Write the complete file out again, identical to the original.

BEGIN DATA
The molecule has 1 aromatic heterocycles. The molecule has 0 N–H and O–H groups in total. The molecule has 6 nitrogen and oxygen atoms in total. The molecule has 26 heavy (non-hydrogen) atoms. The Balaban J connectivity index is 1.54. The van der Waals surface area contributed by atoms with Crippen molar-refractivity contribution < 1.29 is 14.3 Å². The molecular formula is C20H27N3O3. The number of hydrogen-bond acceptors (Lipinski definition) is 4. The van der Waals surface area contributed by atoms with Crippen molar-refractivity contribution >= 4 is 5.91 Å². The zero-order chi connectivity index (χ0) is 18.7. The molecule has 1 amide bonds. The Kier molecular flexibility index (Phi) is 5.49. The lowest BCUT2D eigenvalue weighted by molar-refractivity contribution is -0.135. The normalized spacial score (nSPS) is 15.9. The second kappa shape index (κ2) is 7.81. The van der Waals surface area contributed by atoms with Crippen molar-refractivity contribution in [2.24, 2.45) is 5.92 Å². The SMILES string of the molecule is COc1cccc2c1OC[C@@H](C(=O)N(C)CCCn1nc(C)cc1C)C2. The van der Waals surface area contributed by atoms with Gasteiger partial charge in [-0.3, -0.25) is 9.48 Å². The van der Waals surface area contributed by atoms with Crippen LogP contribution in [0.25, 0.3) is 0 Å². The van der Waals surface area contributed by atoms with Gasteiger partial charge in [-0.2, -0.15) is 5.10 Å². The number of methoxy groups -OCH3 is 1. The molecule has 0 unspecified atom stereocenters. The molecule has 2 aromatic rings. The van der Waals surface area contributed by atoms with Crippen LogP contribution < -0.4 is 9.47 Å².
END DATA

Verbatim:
The molecule has 1 aromatic heterocycles. The molecule has 0 N–H and O–H groups in total. The molecule has 6 nitrogen and oxygen atoms in total. The molecule has 26 heavy (non-hydrogen) atoms. The Balaban J connectivity index is 1.54. The van der Waals surface area contributed by atoms with Crippen molar-refractivity contribution < 1.29 is 14.3 Å². The molecular formula is C20H27N3O3. The number of hydrogen-bond acceptors (Lipinski definition) is 4. The van der Waals surface area contributed by atoms with Crippen molar-refractivity contribution >= 4 is 5.91 Å². The zero-order chi connectivity index (χ0) is 18.7. The molecule has 1 amide bonds. The Kier molecular flexibility index (Phi) is 5.49. The lowest BCUT2D eigenvalue weighted by molar-refractivity contribution is -0.135. The normalized spacial score (nSPS) is 15.9. The second kappa shape index (κ2) is 7.81. The van der Waals surface area contributed by atoms with Crippen molar-refractivity contribution in [2.24, 2.45) is 5.92 Å². The SMILES string of the molecule is COc1cccc2c1OC[C@@H](C(=O)N(C)CCCn1nc(C)cc1C)C2. The van der Waals surface area contributed by atoms with Gasteiger partial charge in [-0.3, -0.25) is 9.48 Å². The van der Waals surface area contributed by atoms with Crippen LogP contribution in [0.25, 0.3) is 0 Å². The van der Waals surface area contributed by atoms with Gasteiger partial charge in [-0.2, -0.15) is 5.10 Å². The number of methoxy groups -OCH3 is 1. The molecule has 0 unspecified atom stereocenters. The molecule has 2 aromatic rings. The van der Waals surface area contributed by atoms with Crippen LogP contribution < -0.4 is 9.47 Å².